by Elaine Hegwood Bowen
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Anuvahood is a comedy, situated on the streets of London, with the ringleader of the neighborhood gang, Kenneth, really wishing he was a gangster, since his Hip-Hop career didn’t take off as well as it should.
With his motley crew in tow, K, as Kenneth is known outside of his household, tries his hand at a little drug dealing, chica chasing and gang culture. The resident bully Tyrone, who has blond and black hair, and wears his pants way down his butt, is upset and exacts his own measure of justice on the guys who think they might be able to wiggle their way into Tyrone’s dope territory. K is a wannabe badboy who has lost his job and the respect of his parents. Well, maybe not his father, because his father builds model planes all day, while his mother worries about the furniture being repossessed.
Anuvahood, while following the neighborhood slackers, is what I say is an ode to Ice Cube’s Friday franchise and to gangster movies, such as Scarface. The characters are far-fetched at first glance, but I suppose they depict what is really out there on the streets, when young men live aimlessly and look for ways to scheme and pick up girls, with no “cash, no whip (car) and no ambition.”
At least in K’s case, he did have a job at the grocery store, but he quit one day in anger, which also mimics what happens in society when you have uneducated young men who can’t take direction and feel it’s better to have no job than to have one where the boss is constantly in your butt.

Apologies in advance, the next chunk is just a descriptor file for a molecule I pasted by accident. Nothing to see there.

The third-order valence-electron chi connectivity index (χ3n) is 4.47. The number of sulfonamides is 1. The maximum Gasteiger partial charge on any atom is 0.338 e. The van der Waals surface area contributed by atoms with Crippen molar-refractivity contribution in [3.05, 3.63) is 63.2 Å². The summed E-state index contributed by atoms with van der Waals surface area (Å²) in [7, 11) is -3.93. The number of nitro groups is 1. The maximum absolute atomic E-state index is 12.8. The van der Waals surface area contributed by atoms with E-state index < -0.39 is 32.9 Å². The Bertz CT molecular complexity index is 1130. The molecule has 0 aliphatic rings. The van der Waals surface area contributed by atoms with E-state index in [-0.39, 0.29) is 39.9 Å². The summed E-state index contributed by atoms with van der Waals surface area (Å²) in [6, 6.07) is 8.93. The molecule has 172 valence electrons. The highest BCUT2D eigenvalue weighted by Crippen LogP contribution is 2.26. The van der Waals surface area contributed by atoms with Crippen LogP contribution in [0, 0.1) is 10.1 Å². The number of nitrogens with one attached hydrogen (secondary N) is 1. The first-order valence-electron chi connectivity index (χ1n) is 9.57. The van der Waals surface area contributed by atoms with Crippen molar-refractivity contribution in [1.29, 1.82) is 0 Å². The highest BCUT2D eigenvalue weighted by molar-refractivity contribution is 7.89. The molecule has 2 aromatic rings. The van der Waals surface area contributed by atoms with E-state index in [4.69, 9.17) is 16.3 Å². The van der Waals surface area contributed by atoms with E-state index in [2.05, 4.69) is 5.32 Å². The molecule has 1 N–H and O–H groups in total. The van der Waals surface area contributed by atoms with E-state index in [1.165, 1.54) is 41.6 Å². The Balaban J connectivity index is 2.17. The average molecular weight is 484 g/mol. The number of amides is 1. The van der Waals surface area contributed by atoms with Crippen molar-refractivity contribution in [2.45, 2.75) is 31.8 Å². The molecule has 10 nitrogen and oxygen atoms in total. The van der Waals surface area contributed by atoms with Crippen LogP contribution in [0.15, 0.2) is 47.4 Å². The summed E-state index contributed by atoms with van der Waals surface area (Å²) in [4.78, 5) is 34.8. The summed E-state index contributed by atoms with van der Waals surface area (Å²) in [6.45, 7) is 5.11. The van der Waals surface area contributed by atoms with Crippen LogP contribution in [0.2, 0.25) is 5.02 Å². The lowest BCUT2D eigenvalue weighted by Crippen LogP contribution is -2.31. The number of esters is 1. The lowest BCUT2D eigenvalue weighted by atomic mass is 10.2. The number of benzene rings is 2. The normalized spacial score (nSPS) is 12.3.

Ok, I digress, I sort of liked Anuvahood, because it was funny. If I just watched it for the laugh factor, it was a decent movie. But the plot of K trying to pretend to be a drug dealer, by selling drugs only to have Tyrone come and steal the money, while harassing the rest of the crew, is a story that I’ve seen over and over in movies.
Tyrone basically plays the bad guy, previously played by Tom Lister in the Friday franchise. There is even a scene were K gets beat up and his buddy TJ, played by Jazzie Zonzolo hovers over him, reminding him of just how much pain he sustained—the same as in one of the Friday movies. In the end K learns that crime doesn’t pay, and the neighborhood is poised to be a better place because of this hard lesson.
Kenneth is played by Adam Deacon, who also wrote the movie, who has also written another movie called Kidulthood. I give Deacon credit; it’s an entertaining movie with a certain demographic, with a strong cast of British talent, including Ollie Barbieri and featuring hot tunes from Tinie Tempah and Dizzee Rascal. Anuvahood is available on DVD October 25 from the Revolver Group.
To see trailer, visit http://www.anuvahoodusa.com/
Elaine Hegwood Bowen is an editor, writer and film critic in Chicago, who also serves as a news editor for FilmMonthly.com.
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